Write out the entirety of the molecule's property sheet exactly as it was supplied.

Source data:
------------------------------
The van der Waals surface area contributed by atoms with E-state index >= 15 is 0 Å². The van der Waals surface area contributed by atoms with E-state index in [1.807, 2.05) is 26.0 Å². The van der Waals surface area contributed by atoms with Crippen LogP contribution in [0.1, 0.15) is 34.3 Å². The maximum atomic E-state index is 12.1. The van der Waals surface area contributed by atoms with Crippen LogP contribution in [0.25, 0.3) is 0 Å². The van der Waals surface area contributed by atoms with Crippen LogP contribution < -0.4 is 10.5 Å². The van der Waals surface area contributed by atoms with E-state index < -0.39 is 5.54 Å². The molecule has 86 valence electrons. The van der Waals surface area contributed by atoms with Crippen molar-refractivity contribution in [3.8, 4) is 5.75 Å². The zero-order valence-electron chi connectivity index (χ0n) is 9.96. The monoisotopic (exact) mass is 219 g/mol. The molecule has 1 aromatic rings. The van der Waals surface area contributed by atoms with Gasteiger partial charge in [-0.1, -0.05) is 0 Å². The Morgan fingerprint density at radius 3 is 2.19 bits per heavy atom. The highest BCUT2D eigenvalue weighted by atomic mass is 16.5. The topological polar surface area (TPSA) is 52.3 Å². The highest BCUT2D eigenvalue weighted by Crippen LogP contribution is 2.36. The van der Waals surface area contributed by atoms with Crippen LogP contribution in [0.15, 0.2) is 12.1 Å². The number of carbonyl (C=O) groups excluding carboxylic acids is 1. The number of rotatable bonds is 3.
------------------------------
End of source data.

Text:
The van der Waals surface area contributed by atoms with E-state index >= 15 is 0 Å². The van der Waals surface area contributed by atoms with E-state index in [1.807, 2.05) is 26.0 Å². The van der Waals surface area contributed by atoms with Crippen LogP contribution in [0.1, 0.15) is 34.3 Å². The maximum atomic E-state index is 12.1. The van der Waals surface area contributed by atoms with Crippen LogP contribution in [0.25, 0.3) is 0 Å². The van der Waals surface area contributed by atoms with Crippen LogP contribution < -0.4 is 10.5 Å². The van der Waals surface area contributed by atoms with E-state index < -0.39 is 5.54 Å². The molecule has 86 valence electrons. The van der Waals surface area contributed by atoms with Crippen molar-refractivity contribution in [3.8, 4) is 5.75 Å². The zero-order valence-electron chi connectivity index (χ0n) is 9.96. The monoisotopic (exact) mass is 219 g/mol. The molecule has 1 aromatic rings. The van der Waals surface area contributed by atoms with Gasteiger partial charge in [-0.1, -0.05) is 0 Å². The Morgan fingerprint density at radius 3 is 2.19 bits per heavy atom. The highest BCUT2D eigenvalue weighted by atomic mass is 16.5. The topological polar surface area (TPSA) is 52.3 Å². The highest BCUT2D eigenvalue weighted by Crippen LogP contribution is 2.36. The van der Waals surface area contributed by atoms with Crippen LogP contribution in [0.15, 0.2) is 12.1 Å². The number of carbonyl (C=O) groups excluding carboxylic acids is 1. The number of rotatable bonds is 3.